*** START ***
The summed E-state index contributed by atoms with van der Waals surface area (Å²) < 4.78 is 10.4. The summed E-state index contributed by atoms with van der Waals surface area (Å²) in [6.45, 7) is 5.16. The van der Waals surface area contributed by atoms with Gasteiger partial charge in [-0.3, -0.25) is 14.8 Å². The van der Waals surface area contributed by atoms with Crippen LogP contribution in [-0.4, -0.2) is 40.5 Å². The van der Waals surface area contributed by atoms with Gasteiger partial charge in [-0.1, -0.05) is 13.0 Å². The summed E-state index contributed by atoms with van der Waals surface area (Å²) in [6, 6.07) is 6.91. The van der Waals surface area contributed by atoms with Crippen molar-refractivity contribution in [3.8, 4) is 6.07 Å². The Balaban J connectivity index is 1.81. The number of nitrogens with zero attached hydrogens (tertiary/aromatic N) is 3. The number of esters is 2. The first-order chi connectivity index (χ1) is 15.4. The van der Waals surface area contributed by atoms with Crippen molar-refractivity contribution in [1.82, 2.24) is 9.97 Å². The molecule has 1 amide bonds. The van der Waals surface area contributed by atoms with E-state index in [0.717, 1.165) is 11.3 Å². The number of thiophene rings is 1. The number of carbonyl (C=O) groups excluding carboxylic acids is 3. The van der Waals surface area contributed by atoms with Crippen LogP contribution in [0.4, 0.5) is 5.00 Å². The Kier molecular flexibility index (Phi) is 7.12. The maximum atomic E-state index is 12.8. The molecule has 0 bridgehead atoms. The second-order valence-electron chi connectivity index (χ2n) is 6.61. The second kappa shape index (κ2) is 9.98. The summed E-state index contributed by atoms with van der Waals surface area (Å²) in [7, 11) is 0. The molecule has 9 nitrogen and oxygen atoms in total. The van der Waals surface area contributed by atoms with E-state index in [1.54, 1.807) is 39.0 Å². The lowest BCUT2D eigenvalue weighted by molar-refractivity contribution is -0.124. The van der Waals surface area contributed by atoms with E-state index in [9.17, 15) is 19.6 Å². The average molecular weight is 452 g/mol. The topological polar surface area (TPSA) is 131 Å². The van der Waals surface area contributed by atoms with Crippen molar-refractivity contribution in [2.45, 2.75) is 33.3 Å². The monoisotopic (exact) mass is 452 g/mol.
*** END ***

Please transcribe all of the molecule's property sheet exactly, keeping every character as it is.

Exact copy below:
The summed E-state index contributed by atoms with van der Waals surface area (Å²) < 4.78 is 10.4. The summed E-state index contributed by atoms with van der Waals surface area (Å²) in [6.45, 7) is 5.16. The van der Waals surface area contributed by atoms with Gasteiger partial charge in [-0.3, -0.25) is 14.8 Å². The van der Waals surface area contributed by atoms with Crippen LogP contribution in [-0.4, -0.2) is 40.5 Å². The van der Waals surface area contributed by atoms with Gasteiger partial charge in [-0.1, -0.05) is 13.0 Å². The summed E-state index contributed by atoms with van der Waals surface area (Å²) in [6, 6.07) is 6.91. The van der Waals surface area contributed by atoms with Crippen molar-refractivity contribution in [3.8, 4) is 6.07 Å². The Balaban J connectivity index is 1.81. The number of nitrogens with zero attached hydrogens (tertiary/aromatic N) is 3. The number of esters is 2. The first-order chi connectivity index (χ1) is 15.4. The van der Waals surface area contributed by atoms with Crippen molar-refractivity contribution in [1.82, 2.24) is 9.97 Å². The molecule has 1 amide bonds. The van der Waals surface area contributed by atoms with E-state index in [0.717, 1.165) is 11.3 Å². The number of thiophene rings is 1. The number of carbonyl (C=O) groups excluding carboxylic acids is 3. The van der Waals surface area contributed by atoms with Crippen LogP contribution in [0.4, 0.5) is 5.00 Å². The Kier molecular flexibility index (Phi) is 7.12. The maximum atomic E-state index is 12.8. The molecule has 0 bridgehead atoms. The second-order valence-electron chi connectivity index (χ2n) is 6.61. The second kappa shape index (κ2) is 9.98. The summed E-state index contributed by atoms with van der Waals surface area (Å²) in [7, 11) is 0. The molecule has 9 nitrogen and oxygen atoms in total. The van der Waals surface area contributed by atoms with E-state index in [1.54, 1.807) is 39.0 Å². The lowest BCUT2D eigenvalue weighted by molar-refractivity contribution is -0.124. The van der Waals surface area contributed by atoms with E-state index in [9.17, 15) is 19.6 Å². The average molecular weight is 452 g/mol. The topological polar surface area (TPSA) is 131 Å². The van der Waals surface area contributed by atoms with Crippen molar-refractivity contribution in [2.45, 2.75) is 33.3 Å². The monoisotopic (exact) mass is 452 g/mol.